Pregnancy can bring with it a number of health challenges, including the emergence of varicose veins in the legs and feet. Varicose veins are enlarged, twisted veins that can be uncomfortable, as well as painful. While hormones and other factors of pregnancy can contribute to the development of this condition, recent research indicates a strong genetic component.
What is Varicose Veins?
Varicose veins are caused by weak or damaged valves in veins. These valves can no longer keep the blood flowing efficiently, allowing it to become clogged, or pool up, resulting in enlarged vessels. When varicose veins form during pregnancy, it is usually caused by the extra pressure that the growing baby places on the veins and the surrounding tissues.
The Role of Genetics in Varicose Veins
Research published in the British Journal of Dermatology found that certain genetic mutations may increase the likelihood of developing varicose veins during pregnancy. People with certain variations in their genes regulating the production of specific proteins had a two to three times greater risk of developing varicose veins than those without the genetic mutation.
How Can Varicose Veins Affect Health?
When left untreated, varicose veins and other circulatory problems can lead to serious health issues. People with varicose veins are more likely to experience leg cramps, restless legs, swelling in the legs and feet, and skin complications, such as superficial thrombophlebitis. An additional concern is deep vein thrombosis, which can be a life-threatening condition for pregnant women if not caught and treated early.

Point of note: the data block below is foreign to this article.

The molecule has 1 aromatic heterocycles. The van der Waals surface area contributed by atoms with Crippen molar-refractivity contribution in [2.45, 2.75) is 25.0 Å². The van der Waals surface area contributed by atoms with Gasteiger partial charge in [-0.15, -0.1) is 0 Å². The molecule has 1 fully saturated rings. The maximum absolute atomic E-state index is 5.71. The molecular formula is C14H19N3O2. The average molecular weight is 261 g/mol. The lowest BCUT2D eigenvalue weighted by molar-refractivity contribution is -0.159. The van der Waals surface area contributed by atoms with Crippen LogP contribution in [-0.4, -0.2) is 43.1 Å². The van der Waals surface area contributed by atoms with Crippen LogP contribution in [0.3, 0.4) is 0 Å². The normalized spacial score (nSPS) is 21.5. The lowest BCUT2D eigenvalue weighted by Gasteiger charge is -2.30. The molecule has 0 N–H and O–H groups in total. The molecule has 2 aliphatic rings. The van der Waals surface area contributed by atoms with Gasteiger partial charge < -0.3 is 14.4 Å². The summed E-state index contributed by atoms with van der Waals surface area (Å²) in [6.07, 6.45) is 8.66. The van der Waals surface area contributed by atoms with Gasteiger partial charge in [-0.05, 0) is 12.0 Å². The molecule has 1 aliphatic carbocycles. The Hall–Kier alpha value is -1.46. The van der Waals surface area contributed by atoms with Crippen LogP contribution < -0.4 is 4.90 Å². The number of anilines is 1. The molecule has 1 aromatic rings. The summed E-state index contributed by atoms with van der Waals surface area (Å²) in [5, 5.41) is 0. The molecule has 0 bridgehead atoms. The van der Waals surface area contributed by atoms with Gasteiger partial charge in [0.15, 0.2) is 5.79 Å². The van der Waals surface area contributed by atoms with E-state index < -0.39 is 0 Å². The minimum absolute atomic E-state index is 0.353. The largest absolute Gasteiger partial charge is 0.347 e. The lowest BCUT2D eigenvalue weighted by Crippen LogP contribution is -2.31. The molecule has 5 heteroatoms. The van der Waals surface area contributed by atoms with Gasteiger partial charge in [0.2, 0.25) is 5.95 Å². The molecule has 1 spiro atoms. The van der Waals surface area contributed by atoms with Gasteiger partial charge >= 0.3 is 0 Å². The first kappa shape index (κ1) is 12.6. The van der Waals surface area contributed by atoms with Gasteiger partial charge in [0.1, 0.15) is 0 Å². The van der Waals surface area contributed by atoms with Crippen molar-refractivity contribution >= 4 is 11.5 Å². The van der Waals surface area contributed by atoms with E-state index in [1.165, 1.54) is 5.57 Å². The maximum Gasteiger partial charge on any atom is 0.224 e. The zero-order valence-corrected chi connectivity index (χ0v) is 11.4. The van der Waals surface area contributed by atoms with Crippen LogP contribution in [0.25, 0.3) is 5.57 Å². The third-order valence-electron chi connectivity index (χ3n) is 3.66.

Treatment for Varicose Veins During Pregnancy
If you are experiencing varicose veins during your pregnancy, there are a number of treatments available, depending on the severity of the problem. In most cases, a combination of support stockings and physical activity to promote good circulation are recommended. Surgery is rarely recommended during pregnancy, but can be an option in severe cases. It is also important to monitor your weight gain during your pregnancy, as being overweight can contribute to the severity of varicose veins.
Varicose veins can be a common, but uncomfortable, side effect of pregnancy. Recent research suggests that genetics play a role in their formation. People with certain variations in their genes may be more likely to experience varicose veins during pregnancy. However, treatments are available to help manage the condition, making sure that both mom and baby remain healthy throughout the pregnancy.
Keywords: Varicose Veins, Genetic, Mutations, Support Stockings, Deep Vein Thrombosis, Circulatory Problems, Treatment, Pregnancy